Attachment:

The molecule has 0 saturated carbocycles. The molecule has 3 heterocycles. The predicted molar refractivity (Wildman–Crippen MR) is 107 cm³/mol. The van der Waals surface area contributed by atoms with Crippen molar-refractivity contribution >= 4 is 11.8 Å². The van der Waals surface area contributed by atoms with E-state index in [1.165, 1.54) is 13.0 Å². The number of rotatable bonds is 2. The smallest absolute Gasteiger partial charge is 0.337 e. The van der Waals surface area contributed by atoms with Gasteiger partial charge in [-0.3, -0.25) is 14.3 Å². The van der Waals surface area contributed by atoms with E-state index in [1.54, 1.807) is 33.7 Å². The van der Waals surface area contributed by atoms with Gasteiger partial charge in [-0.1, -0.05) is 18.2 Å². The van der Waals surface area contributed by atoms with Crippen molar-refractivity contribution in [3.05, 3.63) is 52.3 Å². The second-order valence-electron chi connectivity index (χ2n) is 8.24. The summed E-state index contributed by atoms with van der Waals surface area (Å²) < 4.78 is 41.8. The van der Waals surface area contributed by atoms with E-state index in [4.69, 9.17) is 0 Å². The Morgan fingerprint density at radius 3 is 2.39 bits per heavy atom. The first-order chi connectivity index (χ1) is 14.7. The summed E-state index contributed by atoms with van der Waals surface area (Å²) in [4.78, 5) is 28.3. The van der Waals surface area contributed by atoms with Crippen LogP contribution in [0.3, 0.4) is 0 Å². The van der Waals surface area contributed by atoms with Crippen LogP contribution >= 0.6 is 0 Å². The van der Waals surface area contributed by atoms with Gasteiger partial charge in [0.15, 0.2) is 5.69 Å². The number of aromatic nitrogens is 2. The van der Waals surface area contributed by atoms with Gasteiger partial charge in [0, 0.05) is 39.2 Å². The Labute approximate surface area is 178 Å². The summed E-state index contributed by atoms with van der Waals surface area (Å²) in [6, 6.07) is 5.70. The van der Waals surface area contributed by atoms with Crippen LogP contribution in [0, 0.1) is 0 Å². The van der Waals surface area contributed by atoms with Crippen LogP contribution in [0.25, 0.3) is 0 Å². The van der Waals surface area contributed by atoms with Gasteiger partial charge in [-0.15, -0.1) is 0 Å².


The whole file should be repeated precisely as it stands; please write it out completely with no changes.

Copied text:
The molecule has 0 saturated carbocycles. The molecule has 3 heterocycles. The predicted molar refractivity (Wildman–Crippen MR) is 107 cm³/mol. The van der Waals surface area contributed by atoms with Crippen molar-refractivity contribution >= 4 is 11.8 Å². The van der Waals surface area contributed by atoms with E-state index in [1.165, 1.54) is 13.0 Å². The number of rotatable bonds is 2. The smallest absolute Gasteiger partial charge is 0.337 e. The van der Waals surface area contributed by atoms with Gasteiger partial charge in [-0.3, -0.25) is 14.3 Å². The van der Waals surface area contributed by atoms with E-state index in [1.54, 1.807) is 33.7 Å². The van der Waals surface area contributed by atoms with Gasteiger partial charge in [-0.1, -0.05) is 18.2 Å². The van der Waals surface area contributed by atoms with Crippen molar-refractivity contribution in [3.05, 3.63) is 52.3 Å². The second-order valence-electron chi connectivity index (χ2n) is 8.24. The summed E-state index contributed by atoms with van der Waals surface area (Å²) < 4.78 is 41.8. The van der Waals surface area contributed by atoms with E-state index in [4.69, 9.17) is 0 Å². The Morgan fingerprint density at radius 3 is 2.39 bits per heavy atom. The first-order chi connectivity index (χ1) is 14.7. The summed E-state index contributed by atoms with van der Waals surface area (Å²) in [4.78, 5) is 28.3. The van der Waals surface area contributed by atoms with Crippen LogP contribution in [0.3, 0.4) is 0 Å². The van der Waals surface area contributed by atoms with Crippen LogP contribution >= 0.6 is 0 Å². The van der Waals surface area contributed by atoms with Gasteiger partial charge in [0.15, 0.2) is 5.69 Å². The number of aromatic nitrogens is 2. The van der Waals surface area contributed by atoms with Gasteiger partial charge in [0, 0.05) is 39.2 Å². The Labute approximate surface area is 178 Å². The summed E-state index contributed by atoms with van der Waals surface area (Å²) in [6, 6.07) is 5.70. The van der Waals surface area contributed by atoms with Crippen LogP contribution in [0, 0.1) is 0 Å². The van der Waals surface area contributed by atoms with Crippen LogP contribution in [0.25, 0.3) is 0 Å². The van der Waals surface area contributed by atoms with Gasteiger partial charge in [-0.15, -0.1) is 0 Å².